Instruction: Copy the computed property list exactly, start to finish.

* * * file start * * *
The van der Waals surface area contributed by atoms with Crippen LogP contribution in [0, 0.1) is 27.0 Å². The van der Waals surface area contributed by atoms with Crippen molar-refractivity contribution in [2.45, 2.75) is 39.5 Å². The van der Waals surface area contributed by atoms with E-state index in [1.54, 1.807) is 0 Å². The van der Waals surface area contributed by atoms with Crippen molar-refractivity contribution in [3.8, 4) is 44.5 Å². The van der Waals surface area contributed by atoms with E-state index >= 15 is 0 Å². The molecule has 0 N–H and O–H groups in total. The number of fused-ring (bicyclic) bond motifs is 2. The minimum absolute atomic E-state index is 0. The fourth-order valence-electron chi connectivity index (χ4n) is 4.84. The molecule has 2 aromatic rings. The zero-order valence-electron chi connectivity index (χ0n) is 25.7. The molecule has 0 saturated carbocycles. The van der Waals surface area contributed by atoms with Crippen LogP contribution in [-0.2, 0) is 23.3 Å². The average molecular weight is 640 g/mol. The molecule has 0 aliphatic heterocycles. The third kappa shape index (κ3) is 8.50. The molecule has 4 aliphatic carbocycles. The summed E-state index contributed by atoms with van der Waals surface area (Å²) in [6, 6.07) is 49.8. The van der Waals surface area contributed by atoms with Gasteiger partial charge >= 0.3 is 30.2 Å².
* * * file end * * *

The van der Waals surface area contributed by atoms with Crippen LogP contribution in [0, 0.1) is 27.0 Å². The van der Waals surface area contributed by atoms with Crippen molar-refractivity contribution in [2.45, 2.75) is 39.5 Å². The van der Waals surface area contributed by atoms with E-state index in [1.54, 1.807) is 0 Å². The van der Waals surface area contributed by atoms with Crippen molar-refractivity contribution in [3.8, 4) is 44.5 Å². The van der Waals surface area contributed by atoms with E-state index >= 15 is 0 Å². The molecule has 0 N–H and O–H groups in total. The number of fused-ring (bicyclic) bond motifs is 2. The minimum absolute atomic E-state index is 0. The fourth-order valence-electron chi connectivity index (χ4n) is 4.84. The molecule has 2 aromatic rings. The zero-order valence-electron chi connectivity index (χ0n) is 25.7. The molecule has 0 saturated carbocycles. The van der Waals surface area contributed by atoms with Crippen LogP contribution in [-0.2, 0) is 23.3 Å². The average molecular weight is 640 g/mol. The molecule has 0 aliphatic heterocycles. The third kappa shape index (κ3) is 8.50. The molecule has 4 aliphatic carbocycles. The summed E-state index contributed by atoms with van der Waals surface area (Å²) in [6, 6.07) is 49.8. The van der Waals surface area contributed by atoms with Gasteiger partial charge >= 0.3 is 30.2 Å².